Addis Ababa, Ethiopia - Surely, you have read this story before.
A young Ethiopian born in the rural countryside of this topographically-diverse nation watches one of the country’s legion of long distance running heroes to take up the sport in athletics. Driven by the motivation to make it to the very top and change his and her family’s fortunes through race winnings, this runner trains long and hard. Eventually, this runner makes it to the very top winning races around the world, titles in major championships, and hard-earned cash that transforms the life of his or her family.
However, Ethiopian 800m record holder Mohammed Aman’s story is so different from the typical Ethiopian athletics rags to riches tale that he might as well have joined hundreds of his compatriots in realms of obscurity.
Instead, the 17-year old is just ending an outstanding breakout year where he won 800m silver at the IAAF World Youth Championships in Lille, France; reached the final of the 800m at the World Championships in Daegu, South Korea; improved the seven-year Ethiopian national record over the event to 1:43.37; and then caused the mother of all surprises when beating Kenyan World champion and world record holder David Rudisha in a tight race in Milan.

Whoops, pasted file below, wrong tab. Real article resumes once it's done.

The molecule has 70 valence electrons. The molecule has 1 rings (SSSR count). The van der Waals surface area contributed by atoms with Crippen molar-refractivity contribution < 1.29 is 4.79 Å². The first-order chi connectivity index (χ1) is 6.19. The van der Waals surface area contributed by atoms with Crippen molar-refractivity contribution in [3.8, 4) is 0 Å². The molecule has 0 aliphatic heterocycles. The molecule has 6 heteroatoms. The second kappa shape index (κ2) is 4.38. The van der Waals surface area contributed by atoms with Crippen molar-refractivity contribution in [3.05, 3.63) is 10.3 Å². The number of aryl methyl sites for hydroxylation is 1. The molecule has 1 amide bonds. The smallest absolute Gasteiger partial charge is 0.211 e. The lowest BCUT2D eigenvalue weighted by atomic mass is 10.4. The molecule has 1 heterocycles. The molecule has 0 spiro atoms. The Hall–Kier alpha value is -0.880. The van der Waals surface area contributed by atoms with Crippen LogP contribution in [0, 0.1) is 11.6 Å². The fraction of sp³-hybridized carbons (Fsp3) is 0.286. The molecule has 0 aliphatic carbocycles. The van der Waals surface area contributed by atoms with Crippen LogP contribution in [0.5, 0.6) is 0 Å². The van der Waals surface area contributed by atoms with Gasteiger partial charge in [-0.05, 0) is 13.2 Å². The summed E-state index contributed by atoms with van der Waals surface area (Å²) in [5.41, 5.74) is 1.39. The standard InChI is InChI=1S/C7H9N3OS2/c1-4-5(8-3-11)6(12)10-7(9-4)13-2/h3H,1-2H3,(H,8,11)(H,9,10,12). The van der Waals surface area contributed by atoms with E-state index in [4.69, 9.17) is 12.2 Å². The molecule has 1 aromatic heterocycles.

The two-time African junior champion says he is contributing to dismissing the myth that Ethiopians cannot excel over the short and middle distance events. “I believe that these beliefs are a long term wrong perception,” he says. “If we work hard, we can get better results in short and middle distance events too. There are a lots of youngsters with the talent, we just need hard work.”
No farm work, athletics in school
Part of the myth that Ethiopians can only exceed in long distance events is enshrined into how many of the country’s top athletes start athletics. Much like distance running legend Haile Gebrselassie, Aman was born in Assela, 223kms southeast of the capital Addis Ababa.
But unlike Gebrselassie and other top distance runners, Aman did not go through a rural upbringing of helping his parents on the farm, running long distances to a nearby water source to fetch water, or endure long trips to school on foot every day. “I have five sisters and two brothers and I am the fifth child of eight,” says Aman of his upbringing. “My father was a teacher, but now works in a government office. My mom is a house wife. I went to school in Assela which was near our house and did not need to run to school every day.”
Instead, he started athletics in school and then later joined a youth development project supported by the Ethiopian Athletics Federation (EAF) in Assela in 2007. “There is a project in Assela set up by EAF and friends from our neighbourhood told me that they are registered to take part and urged me to do it,” he says. “I followed their advice and registered, but kept my concentration on academics.”